Terra itself is a sprawling hive world, its surface utterly infertile and covered with dark, towering spires of iron, colossal gothic cathedrals, ancient ruins, and masses of pilgrims come to the cradle of Mankind to pay homage to the God-Emperor. Its oceans have long since boiled away, and beneath the countless layers of metal and stone that have built up over the eons, Terra is a lifeless ball of rock.
The terraforming of Mars had begun in the earliest days of the golden age of man's expansion to the stars, bringing new life and hope, but in the end, this was a remission, not a cure. Within the span of a few centuries, the planet had died its second death, choking on the fumes of volcanic forge complexes, continent-sized refineries and the effluent of a million weapons shops.
Our planet is an interminable metropolis that twinkles with power systems, city lights, traffic landing beacons. Seen from orbit, Imperial Center is a blaze of light and sparking colors, reminding some spacers of gemlike corusca stones, after which this planet was named long ago.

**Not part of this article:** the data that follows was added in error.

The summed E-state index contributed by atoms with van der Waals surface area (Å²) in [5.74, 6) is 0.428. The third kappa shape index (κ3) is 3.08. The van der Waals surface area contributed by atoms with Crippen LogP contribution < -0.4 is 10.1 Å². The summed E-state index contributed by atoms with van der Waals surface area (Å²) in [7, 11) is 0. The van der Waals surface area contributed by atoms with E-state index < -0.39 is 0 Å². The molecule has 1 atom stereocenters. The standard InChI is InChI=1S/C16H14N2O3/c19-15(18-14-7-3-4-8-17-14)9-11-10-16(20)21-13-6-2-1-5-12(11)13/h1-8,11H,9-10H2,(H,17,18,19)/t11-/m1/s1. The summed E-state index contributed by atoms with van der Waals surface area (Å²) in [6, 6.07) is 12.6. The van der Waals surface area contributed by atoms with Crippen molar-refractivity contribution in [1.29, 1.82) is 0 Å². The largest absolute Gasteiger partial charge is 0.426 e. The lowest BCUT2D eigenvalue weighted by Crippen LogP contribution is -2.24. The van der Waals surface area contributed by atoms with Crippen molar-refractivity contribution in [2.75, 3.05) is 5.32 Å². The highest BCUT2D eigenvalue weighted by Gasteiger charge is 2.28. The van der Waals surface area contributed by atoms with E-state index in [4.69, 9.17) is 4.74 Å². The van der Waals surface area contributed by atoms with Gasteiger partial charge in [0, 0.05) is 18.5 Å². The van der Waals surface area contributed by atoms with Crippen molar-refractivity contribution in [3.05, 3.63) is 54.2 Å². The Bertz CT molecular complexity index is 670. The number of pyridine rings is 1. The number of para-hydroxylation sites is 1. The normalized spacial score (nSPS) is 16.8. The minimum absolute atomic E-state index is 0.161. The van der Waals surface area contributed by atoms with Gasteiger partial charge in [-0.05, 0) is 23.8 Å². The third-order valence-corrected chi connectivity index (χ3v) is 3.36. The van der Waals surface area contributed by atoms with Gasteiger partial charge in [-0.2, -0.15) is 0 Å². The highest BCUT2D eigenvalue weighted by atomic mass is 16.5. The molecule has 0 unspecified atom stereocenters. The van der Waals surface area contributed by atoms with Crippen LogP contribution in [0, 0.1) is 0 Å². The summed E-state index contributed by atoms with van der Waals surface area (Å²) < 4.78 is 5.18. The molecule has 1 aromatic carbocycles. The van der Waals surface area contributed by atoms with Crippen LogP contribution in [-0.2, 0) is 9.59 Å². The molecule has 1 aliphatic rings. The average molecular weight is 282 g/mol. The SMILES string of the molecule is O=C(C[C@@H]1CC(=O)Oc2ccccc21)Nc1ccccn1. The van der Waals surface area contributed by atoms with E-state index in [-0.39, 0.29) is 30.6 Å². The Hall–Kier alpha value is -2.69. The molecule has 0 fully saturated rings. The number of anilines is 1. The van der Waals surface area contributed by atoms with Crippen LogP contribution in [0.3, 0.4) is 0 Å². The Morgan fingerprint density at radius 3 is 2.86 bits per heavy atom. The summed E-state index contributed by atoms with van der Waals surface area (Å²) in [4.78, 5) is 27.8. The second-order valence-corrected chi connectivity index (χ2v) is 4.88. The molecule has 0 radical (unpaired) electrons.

—Pollus Hax, The Illustrated Star Wars Universe
Layers upon layers of urban sprawl eclipse the globe's crust, and it is done.
Scant few years have passed since the start of this grand project, but it is already difficult to recall what the surface of <planet> was like. Verdant? Rugged? It is all steel now, miles in every direction.
A place once molded by chance and the unthinking laws of nature, now a design wrought from indomitable purpose.
The surface of Nar Shaddaa was an interlocking grid of miles-high cities and docking stations, built up over thousands of years. Level upon level of freight depots and warehouses and repair facilities ere linked by gaudy old thoroughfares that spanned the globe, bridging canyons that reached from the upper strata, swarming with life, to the glowing depths where several forms of subspecies thrived on the refuse that fell continuously from the towering heights.